Sometimes the different movements will conflict. We have to stick on the side of human rights, not just our own pet causes. We have to have open and respectful dialogue with people who work primarily on other causes, especially people who experience them firsthand, so that we can see other viewpoints before making judgment calls. We have to see them as our allies, we have to identify with them as fellow human-rights activists that are ON THE SAME SIDE.
We have to flesh out what it looks like to be an anti-x-ist without being y-ist. First, it means basing our anti-x-ism on the grounds of human rights, or an even larger circle of rights. This needs to inform all of our theory on our own cause. If your personal oppression brought you to the fight for justice, that’s great, but you need to use that to empathize with all oppressed people rather than seeing your type as the only important one. If your religion brought you to the fight for justice, that’s fine by me, but “God says so” is not a grounds for activism that we can all unite under. You can believe it, but our theory needs to come from human rights. And anyone who is in a cause because they think their group is better than everyone else need not apply for the alliance I’m talking about. We need to stop demanding and claiming allegiance to certain movements above others and instead stand for all human rights first. People talk about what’s required to make you a progressive. My answer is everything. We have to be for ALL human rights for ALL people. Being one of the above does not make you a progressive, it makes you biased (or as Melissa says, a fauxgressive). We can specialize, we can take a more specific label and join a more specific group; these things are politically strategic and personally healing. But we need to watch where our loyalty lies.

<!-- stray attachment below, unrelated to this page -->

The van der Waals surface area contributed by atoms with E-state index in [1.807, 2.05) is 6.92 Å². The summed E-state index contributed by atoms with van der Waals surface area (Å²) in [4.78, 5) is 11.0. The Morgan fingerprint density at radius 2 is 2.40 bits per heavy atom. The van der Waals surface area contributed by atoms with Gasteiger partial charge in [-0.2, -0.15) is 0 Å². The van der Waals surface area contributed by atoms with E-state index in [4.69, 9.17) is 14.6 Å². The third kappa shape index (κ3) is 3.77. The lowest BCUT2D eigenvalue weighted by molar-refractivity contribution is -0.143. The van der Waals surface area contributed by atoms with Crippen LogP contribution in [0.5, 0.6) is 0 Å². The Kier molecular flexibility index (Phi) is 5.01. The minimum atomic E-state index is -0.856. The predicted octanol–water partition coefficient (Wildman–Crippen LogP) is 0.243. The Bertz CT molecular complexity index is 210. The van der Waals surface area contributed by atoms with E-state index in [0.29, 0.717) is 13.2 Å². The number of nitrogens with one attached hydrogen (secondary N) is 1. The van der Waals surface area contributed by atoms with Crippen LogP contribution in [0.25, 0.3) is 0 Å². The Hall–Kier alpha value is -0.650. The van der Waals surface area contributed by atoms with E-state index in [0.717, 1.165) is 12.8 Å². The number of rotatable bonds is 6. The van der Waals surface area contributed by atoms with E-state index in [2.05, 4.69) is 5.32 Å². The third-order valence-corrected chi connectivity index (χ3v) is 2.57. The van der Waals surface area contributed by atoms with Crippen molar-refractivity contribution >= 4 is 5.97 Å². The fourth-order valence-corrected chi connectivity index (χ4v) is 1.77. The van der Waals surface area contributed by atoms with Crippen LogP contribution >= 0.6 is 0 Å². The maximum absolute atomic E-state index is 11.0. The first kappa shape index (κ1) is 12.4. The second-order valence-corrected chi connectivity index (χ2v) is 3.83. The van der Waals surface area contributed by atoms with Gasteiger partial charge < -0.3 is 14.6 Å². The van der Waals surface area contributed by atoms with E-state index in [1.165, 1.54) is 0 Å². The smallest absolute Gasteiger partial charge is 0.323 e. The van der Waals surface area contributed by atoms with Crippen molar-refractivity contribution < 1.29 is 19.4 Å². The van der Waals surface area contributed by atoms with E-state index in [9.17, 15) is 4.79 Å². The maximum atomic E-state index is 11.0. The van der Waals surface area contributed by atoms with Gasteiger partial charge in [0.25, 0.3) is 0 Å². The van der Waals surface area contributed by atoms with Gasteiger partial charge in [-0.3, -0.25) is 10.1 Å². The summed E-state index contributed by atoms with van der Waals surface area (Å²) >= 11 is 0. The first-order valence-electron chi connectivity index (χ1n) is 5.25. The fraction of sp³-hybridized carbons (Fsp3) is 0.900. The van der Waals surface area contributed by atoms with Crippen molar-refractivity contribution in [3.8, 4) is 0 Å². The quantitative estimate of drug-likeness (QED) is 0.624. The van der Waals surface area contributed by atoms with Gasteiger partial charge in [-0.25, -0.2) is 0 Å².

We need to watch ourselves: don’t say or do y-ist things. Create political opinions with human rights in mind, vote with human rights in mind, talk to friends about politics with human rights in mind. (Remember that when I say y-ist I mean every kind of oppression besides the one you work on the most – it’s not a code for one specific thing.)
And our activism: make sure our anti-x-ist policies don’t have y-ist effects. Make sure our coverage of x-ism doesn’t have a y-ist bias.
And our movements: make them more meritocratic. Help the voices of anti-x-ist people oppressed by y-ism get heard. Keep opportunities within the movement open to them.